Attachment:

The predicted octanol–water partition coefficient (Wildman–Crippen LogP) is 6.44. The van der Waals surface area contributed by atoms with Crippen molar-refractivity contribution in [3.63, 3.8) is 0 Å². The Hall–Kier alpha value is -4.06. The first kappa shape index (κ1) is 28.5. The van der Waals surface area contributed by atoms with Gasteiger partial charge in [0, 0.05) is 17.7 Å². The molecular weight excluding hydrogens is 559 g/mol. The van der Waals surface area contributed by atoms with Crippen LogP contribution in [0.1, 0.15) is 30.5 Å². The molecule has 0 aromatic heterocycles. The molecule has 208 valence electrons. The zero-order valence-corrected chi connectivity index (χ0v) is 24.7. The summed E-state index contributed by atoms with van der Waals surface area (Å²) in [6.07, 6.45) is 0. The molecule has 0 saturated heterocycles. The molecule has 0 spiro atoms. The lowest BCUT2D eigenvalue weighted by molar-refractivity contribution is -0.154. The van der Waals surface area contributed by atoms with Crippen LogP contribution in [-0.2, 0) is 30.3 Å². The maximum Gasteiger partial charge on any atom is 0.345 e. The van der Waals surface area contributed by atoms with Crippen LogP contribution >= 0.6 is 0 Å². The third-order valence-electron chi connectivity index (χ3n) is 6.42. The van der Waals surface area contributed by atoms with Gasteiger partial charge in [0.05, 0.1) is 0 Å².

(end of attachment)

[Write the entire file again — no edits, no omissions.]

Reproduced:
The predicted octanol–water partition coefficient (Wildman–Crippen LogP) is 6.44. The van der Waals surface area contributed by atoms with Crippen molar-refractivity contribution in [3.63, 3.8) is 0 Å². The Hall–Kier alpha value is -4.06. The first kappa shape index (κ1) is 28.5. The van der Waals surface area contributed by atoms with Gasteiger partial charge in [0, 0.05) is 17.7 Å². The molecular weight excluding hydrogens is 559 g/mol. The van der Waals surface area contributed by atoms with Crippen LogP contribution in [0.1, 0.15) is 30.5 Å². The molecule has 0 aromatic heterocycles. The molecule has 208 valence electrons. The zero-order valence-corrected chi connectivity index (χ0v) is 24.7. The summed E-state index contributed by atoms with van der Waals surface area (Å²) in [6.07, 6.45) is 0. The molecule has 0 saturated heterocycles. The molecule has 0 spiro atoms. The lowest BCUT2D eigenvalue weighted by molar-refractivity contribution is -0.154. The van der Waals surface area contributed by atoms with Crippen LogP contribution in [-0.2, 0) is 30.3 Å². The maximum Gasteiger partial charge on any atom is 0.345 e. The van der Waals surface area contributed by atoms with Crippen LogP contribution >= 0.6 is 0 Å². The third-order valence-electron chi connectivity index (χ3n) is 6.42. The van der Waals surface area contributed by atoms with Gasteiger partial charge in [0.05, 0.1) is 0 Å².